WFSB-TV
    There are a lot of DIY videos out there for various projects, but there's one topic that has raised some questions. There are YouTube videos on DIY dentistry. Videos have surfaced showing how to straighten teeth with elastic bands or wires and experts are calling it a prescription for disaster.
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    Could broccoli hold the key to head and neck cancer prevention?
    Medical News Today
    Vegetables such as broccoli are mainly recognized as being healthful on account of their vitamins and fiber content. However, a new study suggests that broccoli sprout extract could also be protective against head and neck cancer.
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    How eating on the go is ruining your teeth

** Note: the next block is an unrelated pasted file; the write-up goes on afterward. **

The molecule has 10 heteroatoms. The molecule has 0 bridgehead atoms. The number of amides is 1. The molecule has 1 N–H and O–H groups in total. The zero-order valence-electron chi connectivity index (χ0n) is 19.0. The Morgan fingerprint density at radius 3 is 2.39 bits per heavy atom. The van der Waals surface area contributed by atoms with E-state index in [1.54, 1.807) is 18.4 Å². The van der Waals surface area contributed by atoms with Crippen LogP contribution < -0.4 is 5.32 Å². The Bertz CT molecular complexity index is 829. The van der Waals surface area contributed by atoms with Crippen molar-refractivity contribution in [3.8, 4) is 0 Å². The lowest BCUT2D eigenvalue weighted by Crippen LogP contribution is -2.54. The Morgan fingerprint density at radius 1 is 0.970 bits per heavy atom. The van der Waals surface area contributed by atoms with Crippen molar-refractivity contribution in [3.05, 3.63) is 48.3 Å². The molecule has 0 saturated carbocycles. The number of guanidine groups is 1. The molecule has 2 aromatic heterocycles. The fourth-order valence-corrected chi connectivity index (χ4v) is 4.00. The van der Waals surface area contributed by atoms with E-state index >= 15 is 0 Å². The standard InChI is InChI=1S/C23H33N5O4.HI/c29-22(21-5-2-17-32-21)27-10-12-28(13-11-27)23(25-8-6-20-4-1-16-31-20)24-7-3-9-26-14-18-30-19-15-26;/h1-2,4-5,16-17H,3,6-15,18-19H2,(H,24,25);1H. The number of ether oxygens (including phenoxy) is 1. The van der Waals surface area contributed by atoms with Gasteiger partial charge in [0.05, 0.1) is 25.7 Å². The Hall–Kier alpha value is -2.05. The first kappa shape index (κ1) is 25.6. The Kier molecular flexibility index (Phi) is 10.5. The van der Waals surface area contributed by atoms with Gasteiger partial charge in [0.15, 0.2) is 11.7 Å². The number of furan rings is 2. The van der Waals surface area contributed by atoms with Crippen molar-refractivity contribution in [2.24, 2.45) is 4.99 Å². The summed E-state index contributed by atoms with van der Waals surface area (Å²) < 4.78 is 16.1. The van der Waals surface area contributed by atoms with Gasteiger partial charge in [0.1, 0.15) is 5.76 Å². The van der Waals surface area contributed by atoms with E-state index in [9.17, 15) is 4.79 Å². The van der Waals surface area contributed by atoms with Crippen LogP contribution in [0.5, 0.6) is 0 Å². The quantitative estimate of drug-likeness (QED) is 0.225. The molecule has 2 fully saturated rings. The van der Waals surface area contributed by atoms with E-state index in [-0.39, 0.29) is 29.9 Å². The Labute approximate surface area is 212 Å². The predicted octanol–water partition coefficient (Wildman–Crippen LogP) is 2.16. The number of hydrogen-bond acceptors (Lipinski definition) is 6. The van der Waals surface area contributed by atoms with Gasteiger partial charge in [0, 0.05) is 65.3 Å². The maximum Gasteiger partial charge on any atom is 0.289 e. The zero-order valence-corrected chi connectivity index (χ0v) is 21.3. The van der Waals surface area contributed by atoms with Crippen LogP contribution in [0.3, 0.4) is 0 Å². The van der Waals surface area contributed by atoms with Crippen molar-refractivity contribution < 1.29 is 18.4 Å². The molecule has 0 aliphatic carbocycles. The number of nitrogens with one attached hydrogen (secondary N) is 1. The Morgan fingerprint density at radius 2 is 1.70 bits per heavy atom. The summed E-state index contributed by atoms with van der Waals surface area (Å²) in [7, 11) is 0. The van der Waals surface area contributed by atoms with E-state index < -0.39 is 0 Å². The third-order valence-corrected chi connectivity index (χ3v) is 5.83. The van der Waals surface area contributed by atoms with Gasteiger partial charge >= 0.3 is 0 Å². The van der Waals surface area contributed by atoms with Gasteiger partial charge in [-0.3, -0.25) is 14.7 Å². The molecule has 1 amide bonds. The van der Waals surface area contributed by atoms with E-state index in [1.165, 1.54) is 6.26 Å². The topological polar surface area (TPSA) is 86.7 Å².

Daily Mail
    A busy working week can take its toll on our lives, leaving little time to plan our meals. From breakfast at the desk to the midafternoon slump, the temptation to take short cuts and grab the nearest pick-me-up is too much to resist. With so many products claiming to be "healthy," it can be a real struggle to know what to pick from the shelves of your nearest high street shop.
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    PRACTICE MANAGEMENT
    Looking for similar articles? Search here, keyword MANAGEMENT.


    Small things that make a big difference in your dental practice
    DentistryiQ